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Ballet Talk for Dancers

chennes


Skittl1321

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Is chennes an alternate spelling of chaines, a different step entirely, or just a misspelling?

 

It appears as one of the level "skills" on my new schools website, and I was going to send in a correction email, but, well, I don't know all the steps- so I wanted to make sure it was actually a mistake...

 

 

(Not sure if this should have gone on the Buddy Board, but if a chenne is an actual different step, I'd love to know what it is- which is why I put it on the technique board.)

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I've never heard of "chennes" and according to my French dictionary there is no word/verb that I could see could work in ballet.

A "chêne" is an oak tree and that's the closest spelling in my dictionary.

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It's "chaines" (excuse lack of accents). It basically means the turns are in succession, or "in a chain". There is no such thing as "chennes" but I've seen many people spell it that way.

 

My old teacher used to call "Sissones" (named after the creator of the step, apparently) as "ciseaux" which means scissors. A lot of people make these kinds of mistakes and spell things phonetically.

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Per Gail Grant the official term is "tours chaines deboules." I have heard the step shortened to both just chaines or deboules.

 

Sissonne and ciseaux have nothing to do with the step.

 

A sissonne is typically a jump from two feet to one foot, and ciseaux is one of two steps, one also named ecate en l'aire (think changement through second), and pas de ciseaux which is a complicated male jump related to a cabriole devant.

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I know sissones have nothing to do with chaines, I was just using that as an example that sometimes people write things phonetically. I didn't know, however, that ciseaux was a step....I suspect it doesn't look anything like sissonnes though. Ah, so confusing, time for my ballet dictionary to be of use!

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I apologize, xSugarplum. I realized upon going over your post again, that I misread it the first time. I thought that your teacher used to call chaines, sissones or ciseaux. My bad. :grinning:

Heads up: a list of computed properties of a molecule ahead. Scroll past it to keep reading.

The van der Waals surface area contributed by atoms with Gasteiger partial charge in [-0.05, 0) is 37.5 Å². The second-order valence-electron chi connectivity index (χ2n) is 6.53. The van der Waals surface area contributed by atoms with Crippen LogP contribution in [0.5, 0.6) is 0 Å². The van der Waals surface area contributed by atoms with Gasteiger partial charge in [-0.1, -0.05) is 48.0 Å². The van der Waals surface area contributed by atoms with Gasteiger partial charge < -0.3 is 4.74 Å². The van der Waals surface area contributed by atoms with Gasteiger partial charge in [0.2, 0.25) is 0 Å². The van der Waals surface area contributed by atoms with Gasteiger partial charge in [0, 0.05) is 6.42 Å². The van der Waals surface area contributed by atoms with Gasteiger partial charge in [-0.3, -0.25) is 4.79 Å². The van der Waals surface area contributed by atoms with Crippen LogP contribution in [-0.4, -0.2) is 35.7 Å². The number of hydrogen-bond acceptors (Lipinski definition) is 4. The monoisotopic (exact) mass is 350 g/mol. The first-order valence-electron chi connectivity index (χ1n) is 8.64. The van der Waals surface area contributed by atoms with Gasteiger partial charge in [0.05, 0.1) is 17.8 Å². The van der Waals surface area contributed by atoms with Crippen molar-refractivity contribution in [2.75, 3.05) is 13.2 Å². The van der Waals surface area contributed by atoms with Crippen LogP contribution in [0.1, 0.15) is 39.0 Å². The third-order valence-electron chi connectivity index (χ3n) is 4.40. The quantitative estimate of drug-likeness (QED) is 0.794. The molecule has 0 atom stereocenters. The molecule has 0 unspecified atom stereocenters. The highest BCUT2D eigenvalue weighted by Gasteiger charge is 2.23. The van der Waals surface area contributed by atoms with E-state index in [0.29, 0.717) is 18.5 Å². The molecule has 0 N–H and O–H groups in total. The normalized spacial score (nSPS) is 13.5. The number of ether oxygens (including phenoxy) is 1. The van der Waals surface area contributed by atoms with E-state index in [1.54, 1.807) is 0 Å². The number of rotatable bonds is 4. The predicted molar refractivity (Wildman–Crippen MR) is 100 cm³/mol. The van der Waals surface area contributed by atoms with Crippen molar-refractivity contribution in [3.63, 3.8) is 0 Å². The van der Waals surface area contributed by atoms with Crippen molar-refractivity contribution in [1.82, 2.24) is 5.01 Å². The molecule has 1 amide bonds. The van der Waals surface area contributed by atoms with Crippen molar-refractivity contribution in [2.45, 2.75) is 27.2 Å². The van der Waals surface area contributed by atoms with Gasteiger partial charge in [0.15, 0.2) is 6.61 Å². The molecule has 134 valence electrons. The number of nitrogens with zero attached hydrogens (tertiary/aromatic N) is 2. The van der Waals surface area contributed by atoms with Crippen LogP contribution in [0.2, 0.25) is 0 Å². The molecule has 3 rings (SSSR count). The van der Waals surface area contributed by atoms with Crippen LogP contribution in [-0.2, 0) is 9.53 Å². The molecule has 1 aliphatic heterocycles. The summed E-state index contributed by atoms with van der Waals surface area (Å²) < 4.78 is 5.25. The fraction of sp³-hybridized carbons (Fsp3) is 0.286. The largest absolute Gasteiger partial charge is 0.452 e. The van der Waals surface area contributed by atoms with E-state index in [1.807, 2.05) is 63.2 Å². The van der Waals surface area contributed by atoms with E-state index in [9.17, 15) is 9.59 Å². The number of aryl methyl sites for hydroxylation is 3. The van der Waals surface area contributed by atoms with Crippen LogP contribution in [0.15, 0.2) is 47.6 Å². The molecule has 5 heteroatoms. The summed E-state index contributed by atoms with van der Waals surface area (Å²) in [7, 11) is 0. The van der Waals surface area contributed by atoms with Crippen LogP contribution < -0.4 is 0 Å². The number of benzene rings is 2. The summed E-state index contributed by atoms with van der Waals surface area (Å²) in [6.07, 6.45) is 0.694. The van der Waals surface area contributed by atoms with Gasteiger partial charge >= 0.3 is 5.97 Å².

In this clip on Mr. Simkin's youtube chanel you can see him do an incredible pas de ciseaux around 1:08 into the clip (I hope it's okay to post this as Mr. Simkin himself put it on youtube).

Daniil Simkin Pas de Ciseaux

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In another system, a ciseaux is also what most of us call a grand écart à la seconde (when we call it anything).

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Is that the correct link? The Corsaire pas de deux? In which case, I think it is Maria Kochetkova who does the ciseaux at about 2:46...I think. Then Simkin does one at about 4:54.

 

(I'm not entirely sure what a pas de ciseaux looks like so I'm just guessing...)

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I apologize, xSugarplum. I realized upon going over your post again, that I misread it the first time. I thought that your teacher used to call chaines, sissones or ciseaux. My bad. :grinning:

 

 

In this clip on Mr. Simkin's youtube chanel you can see him do an incredible pas de ciseaux around 1:08 into the clip (I hope it's okay to post this as Mr. Simkin himself put it on youtube).

Daniil Simkin Pas de Ciseaux

 

I don't see a pas de ciseaux in that clip...?

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The clip is "Daniil Simkin - Just a Clip."

 

I double checked it and like I said it comes up about 1:08 in to it.

 

He doesn't land in arabesque though. He jumps with the right, switches left, and then switches right again landing on the left leg.

 

I know he does the traditional one landing in arabesque. I'll look for it and post it when I find it.

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Look for ciseaux in his Flames of Paris clips. There's a whole lot of razzmatazz going on there, too, but he's our Dan'l, and we love him anyway!

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Which, according to Gail Grant, is also know as an Ailes de Pigeon. But in her description, she states that the legs should beat like a cabriole, switch and beat again, then switch one more time. :wacko:

 

Edited to add: Thank you Major Mel for the lead on what the one opening devant is called. I keep a copy of Gail Grant next to my computer and looked pistolet up when you posted it.

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